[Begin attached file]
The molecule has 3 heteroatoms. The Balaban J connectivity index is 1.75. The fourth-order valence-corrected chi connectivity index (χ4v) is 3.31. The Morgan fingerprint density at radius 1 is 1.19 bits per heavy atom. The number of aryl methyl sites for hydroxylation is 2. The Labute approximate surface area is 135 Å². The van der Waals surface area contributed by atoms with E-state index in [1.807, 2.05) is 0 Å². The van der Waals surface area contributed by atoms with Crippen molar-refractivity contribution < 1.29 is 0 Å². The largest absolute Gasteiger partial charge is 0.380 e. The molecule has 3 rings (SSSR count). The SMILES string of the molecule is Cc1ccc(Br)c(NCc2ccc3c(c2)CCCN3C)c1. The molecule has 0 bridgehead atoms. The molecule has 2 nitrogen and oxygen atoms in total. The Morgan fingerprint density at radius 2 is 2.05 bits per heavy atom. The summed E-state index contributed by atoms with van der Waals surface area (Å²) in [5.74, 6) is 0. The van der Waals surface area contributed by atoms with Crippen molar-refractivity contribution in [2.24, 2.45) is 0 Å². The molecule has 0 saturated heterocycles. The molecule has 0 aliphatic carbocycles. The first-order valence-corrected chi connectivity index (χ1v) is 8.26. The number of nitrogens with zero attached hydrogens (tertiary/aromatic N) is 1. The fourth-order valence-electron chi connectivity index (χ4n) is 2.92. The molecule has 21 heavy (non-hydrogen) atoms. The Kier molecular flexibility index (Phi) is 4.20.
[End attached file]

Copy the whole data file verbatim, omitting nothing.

The molecule has 3 heteroatoms. The Balaban J connectivity index is 1.75. The fourth-order valence-corrected chi connectivity index (χ4v) is 3.31. The Morgan fingerprint density at radius 1 is 1.19 bits per heavy atom. The number of aryl methyl sites for hydroxylation is 2. The Labute approximate surface area is 135 Å². The van der Waals surface area contributed by atoms with E-state index in [1.807, 2.05) is 0 Å². The van der Waals surface area contributed by atoms with Crippen molar-refractivity contribution < 1.29 is 0 Å². The largest absolute Gasteiger partial charge is 0.380 e. The molecule has 3 rings (SSSR count). The SMILES string of the molecule is Cc1ccc(Br)c(NCc2ccc3c(c2)CCCN3C)c1. The molecule has 0 bridgehead atoms. The molecule has 2 nitrogen and oxygen atoms in total. The Morgan fingerprint density at radius 2 is 2.05 bits per heavy atom. The summed E-state index contributed by atoms with van der Waals surface area (Å²) in [5.74, 6) is 0. The van der Waals surface area contributed by atoms with Crippen molar-refractivity contribution in [2.24, 2.45) is 0 Å². The molecule has 0 saturated heterocycles. The molecule has 0 aliphatic carbocycles. The first-order valence-corrected chi connectivity index (χ1v) is 8.26. The number of nitrogens with zero attached hydrogens (tertiary/aromatic N) is 1. The fourth-order valence-electron chi connectivity index (χ4n) is 2.92. The molecule has 21 heavy (non-hydrogen) atoms. The Kier molecular flexibility index (Phi) is 4.20.